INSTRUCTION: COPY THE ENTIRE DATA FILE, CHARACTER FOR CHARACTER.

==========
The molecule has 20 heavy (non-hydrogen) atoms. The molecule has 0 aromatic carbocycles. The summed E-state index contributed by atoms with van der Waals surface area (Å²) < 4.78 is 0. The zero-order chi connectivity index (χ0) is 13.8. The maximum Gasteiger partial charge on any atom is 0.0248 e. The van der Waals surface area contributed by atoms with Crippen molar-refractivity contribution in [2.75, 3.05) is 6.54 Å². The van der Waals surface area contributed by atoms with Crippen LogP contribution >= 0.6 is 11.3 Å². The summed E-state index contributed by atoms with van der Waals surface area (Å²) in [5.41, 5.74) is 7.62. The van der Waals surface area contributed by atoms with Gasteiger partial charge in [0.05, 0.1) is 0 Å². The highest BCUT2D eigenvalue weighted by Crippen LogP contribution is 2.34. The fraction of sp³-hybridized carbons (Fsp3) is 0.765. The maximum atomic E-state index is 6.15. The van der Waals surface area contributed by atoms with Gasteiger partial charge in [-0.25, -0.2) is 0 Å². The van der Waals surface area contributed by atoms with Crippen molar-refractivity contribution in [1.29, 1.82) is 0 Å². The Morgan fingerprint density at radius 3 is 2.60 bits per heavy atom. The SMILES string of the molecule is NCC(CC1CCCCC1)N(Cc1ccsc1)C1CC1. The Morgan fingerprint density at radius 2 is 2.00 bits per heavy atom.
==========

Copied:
The molecule has 20 heavy (non-hydrogen) atoms. The molecule has 0 aromatic carbocycles. The summed E-state index contributed by atoms with van der Waals surface area (Å²) < 4.78 is 0. The zero-order chi connectivity index (χ0) is 13.8. The maximum Gasteiger partial charge on any atom is 0.0248 e. The van der Waals surface area contributed by atoms with Crippen molar-refractivity contribution in [2.75, 3.05) is 6.54 Å². The van der Waals surface area contributed by atoms with Crippen LogP contribution >= 0.6 is 11.3 Å². The summed E-state index contributed by atoms with van der Waals surface area (Å²) in [5.41, 5.74) is 7.62. The van der Waals surface area contributed by atoms with Gasteiger partial charge in [0.05, 0.1) is 0 Å². The highest BCUT2D eigenvalue weighted by Crippen LogP contribution is 2.34. The fraction of sp³-hybridized carbons (Fsp3) is 0.765. The maximum atomic E-state index is 6.15. The van der Waals surface area contributed by atoms with Gasteiger partial charge in [-0.25, -0.2) is 0 Å². The van der Waals surface area contributed by atoms with Crippen molar-refractivity contribution in [1.29, 1.82) is 0 Å². The Morgan fingerprint density at radius 3 is 2.60 bits per heavy atom. The SMILES string of the molecule is NCC(CC1CCCCC1)N(Cc1ccsc1)C1CC1. The Morgan fingerprint density at radius 2 is 2.00 bits per heavy atom.